Video Afghan Economy Sinks As Foreign Troops Depart

As international troops prepare to leave Afghanistan, and many foreign aid groups follow, Afghans are grappling with how the exodus will affect the country's fragile economy. Ayesha Tanzeem reports from the Afghan capital, Kabul.
Video

Video Poverty, Ignorance Force Underage Girls Into Marriage

The recent marriage of a 17-year old Chechen girl to a local police chief who was 30 years older and already had a wife caused an outcry in Russia and beyond. The bride was reportedly forced to marry and her parents were intimidated into giving their consent. The union spotlighted yet again the plight of many underage girls in developing countries. Zlatica Hoke reports poverty, ignorance and fear are behind the practice, especially in Asia and Africa.
Video

Video South Korea Marks Gwangju Uprising Anniversary

South Korea this week marked the 35th anniversary of a protest that turned deadly. The Gwangju Uprising is credited with starting the country’s democratic revolution after it was violently quelled by South Korea’s former military rulers. But as Jason Strother reports, some observers worry that democracy has recently been eroded.
Video

Video California’s Water System Not Created To Handle Current Drought

The drought in California is moving into its fourth year. While the state's governor is mandating a reduction in urban water use, most of the water used in California is for agriculture. But both city dwellers and farmers are feeling the impact of the drought. Some experts say the state’s water system was not created to handle long periods of drought. Elizabeth Lee reports from Ventura County, an agricultural region just northwest of Los Angeles.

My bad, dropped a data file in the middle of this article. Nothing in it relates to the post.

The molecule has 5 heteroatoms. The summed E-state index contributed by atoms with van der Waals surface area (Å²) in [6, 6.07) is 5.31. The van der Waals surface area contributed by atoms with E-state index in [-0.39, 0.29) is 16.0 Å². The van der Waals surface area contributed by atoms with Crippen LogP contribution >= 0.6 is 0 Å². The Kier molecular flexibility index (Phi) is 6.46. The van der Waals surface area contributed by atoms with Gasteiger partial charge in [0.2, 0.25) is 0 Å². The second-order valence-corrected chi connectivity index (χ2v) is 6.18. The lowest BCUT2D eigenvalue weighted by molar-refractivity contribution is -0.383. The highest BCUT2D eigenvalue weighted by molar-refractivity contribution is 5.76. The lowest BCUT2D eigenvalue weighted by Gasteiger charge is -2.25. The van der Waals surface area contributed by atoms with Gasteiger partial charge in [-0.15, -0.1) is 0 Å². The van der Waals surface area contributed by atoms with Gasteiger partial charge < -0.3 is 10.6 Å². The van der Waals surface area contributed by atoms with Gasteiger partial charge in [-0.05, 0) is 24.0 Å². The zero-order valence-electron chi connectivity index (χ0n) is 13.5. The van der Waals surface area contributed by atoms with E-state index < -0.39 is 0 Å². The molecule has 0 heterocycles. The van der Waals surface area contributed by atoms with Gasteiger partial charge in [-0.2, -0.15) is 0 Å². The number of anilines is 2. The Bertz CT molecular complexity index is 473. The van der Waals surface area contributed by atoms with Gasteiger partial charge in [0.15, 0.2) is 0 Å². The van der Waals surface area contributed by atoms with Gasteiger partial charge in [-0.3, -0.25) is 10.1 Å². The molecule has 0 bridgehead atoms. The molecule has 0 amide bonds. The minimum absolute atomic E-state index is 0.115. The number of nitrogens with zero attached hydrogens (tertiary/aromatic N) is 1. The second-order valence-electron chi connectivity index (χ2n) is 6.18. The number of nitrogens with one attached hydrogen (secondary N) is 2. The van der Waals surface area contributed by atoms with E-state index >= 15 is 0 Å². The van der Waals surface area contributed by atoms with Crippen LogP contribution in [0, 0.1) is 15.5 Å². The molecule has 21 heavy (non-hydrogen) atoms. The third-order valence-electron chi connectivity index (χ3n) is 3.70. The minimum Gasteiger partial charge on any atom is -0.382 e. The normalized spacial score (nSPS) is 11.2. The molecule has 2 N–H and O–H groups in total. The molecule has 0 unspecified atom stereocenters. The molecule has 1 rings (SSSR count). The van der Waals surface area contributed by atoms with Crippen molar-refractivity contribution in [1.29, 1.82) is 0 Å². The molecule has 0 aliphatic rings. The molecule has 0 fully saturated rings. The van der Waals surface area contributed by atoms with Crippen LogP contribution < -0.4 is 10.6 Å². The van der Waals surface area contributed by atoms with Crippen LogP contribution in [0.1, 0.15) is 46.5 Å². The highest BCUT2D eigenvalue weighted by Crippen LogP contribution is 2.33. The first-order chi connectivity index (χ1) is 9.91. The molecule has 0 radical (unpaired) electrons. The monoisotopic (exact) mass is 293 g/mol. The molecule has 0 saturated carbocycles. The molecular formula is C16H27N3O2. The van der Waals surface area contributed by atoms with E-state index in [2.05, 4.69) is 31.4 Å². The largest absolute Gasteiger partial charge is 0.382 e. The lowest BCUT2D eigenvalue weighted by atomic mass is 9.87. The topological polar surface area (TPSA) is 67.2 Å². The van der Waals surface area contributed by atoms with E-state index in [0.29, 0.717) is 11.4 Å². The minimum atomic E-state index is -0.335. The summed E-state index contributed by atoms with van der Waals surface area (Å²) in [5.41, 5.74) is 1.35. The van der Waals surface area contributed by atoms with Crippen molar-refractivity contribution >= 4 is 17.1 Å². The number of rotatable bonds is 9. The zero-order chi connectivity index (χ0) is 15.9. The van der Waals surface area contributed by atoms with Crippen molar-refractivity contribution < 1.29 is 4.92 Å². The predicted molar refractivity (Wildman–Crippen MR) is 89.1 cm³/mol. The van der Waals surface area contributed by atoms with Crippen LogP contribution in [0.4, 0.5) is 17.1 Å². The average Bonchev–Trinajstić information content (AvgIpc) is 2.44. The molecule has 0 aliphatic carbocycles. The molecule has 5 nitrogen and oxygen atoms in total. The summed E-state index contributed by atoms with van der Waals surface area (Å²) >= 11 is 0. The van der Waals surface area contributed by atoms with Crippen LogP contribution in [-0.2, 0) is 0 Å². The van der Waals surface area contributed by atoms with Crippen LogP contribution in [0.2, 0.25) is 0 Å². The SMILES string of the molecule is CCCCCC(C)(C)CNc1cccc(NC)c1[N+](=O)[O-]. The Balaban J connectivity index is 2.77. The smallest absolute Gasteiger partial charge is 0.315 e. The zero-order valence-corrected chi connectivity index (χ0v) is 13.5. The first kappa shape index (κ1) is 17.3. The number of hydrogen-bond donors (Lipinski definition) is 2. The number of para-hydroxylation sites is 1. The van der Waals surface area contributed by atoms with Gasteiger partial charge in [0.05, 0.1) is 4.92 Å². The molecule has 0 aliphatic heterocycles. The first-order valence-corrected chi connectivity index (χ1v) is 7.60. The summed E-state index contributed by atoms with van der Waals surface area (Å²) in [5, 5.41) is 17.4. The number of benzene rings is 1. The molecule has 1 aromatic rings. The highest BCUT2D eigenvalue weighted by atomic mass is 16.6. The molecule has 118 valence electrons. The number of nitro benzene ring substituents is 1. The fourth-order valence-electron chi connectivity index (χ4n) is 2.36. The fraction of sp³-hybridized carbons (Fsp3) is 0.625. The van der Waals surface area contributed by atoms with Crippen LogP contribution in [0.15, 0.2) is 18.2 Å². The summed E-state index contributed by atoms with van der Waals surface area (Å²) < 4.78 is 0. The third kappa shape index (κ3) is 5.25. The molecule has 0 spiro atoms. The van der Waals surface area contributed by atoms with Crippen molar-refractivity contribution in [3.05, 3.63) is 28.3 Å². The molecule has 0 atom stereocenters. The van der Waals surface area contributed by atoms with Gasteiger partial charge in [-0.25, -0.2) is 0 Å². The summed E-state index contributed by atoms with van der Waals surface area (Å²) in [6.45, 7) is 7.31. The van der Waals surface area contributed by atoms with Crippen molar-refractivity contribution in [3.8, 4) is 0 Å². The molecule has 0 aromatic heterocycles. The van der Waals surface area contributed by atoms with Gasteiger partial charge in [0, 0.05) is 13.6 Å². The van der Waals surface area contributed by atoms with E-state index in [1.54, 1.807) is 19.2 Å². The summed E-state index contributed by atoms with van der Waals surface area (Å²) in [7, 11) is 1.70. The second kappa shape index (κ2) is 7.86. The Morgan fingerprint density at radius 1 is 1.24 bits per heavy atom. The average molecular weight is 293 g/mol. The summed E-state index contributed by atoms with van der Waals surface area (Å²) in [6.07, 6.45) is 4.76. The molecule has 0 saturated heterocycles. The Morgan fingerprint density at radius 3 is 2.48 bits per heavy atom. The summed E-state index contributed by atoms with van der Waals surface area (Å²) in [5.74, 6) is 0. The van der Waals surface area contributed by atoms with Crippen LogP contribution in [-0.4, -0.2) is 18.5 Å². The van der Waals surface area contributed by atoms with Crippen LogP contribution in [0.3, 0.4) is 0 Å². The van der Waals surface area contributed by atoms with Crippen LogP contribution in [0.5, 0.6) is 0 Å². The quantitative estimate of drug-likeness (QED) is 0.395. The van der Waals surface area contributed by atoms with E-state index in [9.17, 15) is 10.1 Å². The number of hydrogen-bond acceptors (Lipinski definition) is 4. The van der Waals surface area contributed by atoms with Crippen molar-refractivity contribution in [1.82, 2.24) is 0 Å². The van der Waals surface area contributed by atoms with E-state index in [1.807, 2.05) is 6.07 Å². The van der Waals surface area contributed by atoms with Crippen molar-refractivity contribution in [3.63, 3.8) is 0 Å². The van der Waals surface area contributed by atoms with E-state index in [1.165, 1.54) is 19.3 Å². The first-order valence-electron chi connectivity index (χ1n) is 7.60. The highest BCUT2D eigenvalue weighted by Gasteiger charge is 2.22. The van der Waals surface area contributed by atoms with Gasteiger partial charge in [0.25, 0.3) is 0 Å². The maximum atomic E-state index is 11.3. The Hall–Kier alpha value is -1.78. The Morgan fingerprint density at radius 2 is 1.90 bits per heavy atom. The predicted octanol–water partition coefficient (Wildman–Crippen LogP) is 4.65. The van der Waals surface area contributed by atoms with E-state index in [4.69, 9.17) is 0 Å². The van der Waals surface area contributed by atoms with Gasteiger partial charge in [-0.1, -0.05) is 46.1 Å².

Video

Video How to Clone a Mammoth: The Science of De-Extinction

An international team of scientists has sequenced the complete genome of the woolly mammoth. Led by the Swedish Museum of Natural History in Stockholm, the work opens the door to recreate the huge herbivore, which last roamed the Earth 4,000 years ago. VOA’s Rosanne Skirble considers the science of de-extinction and its place on the planet
Video

Video Blind Boy Defines His Life with Music

Cole Moran was born blind. He also has cognitive delays and other birth defects. He has to learn everything by ear. Nevertheless, the 12-year-old has had an insatiable love for music since he was born. VOA’s June Soh introduces us to the young phenomenal harmonica player.

VOA Blogs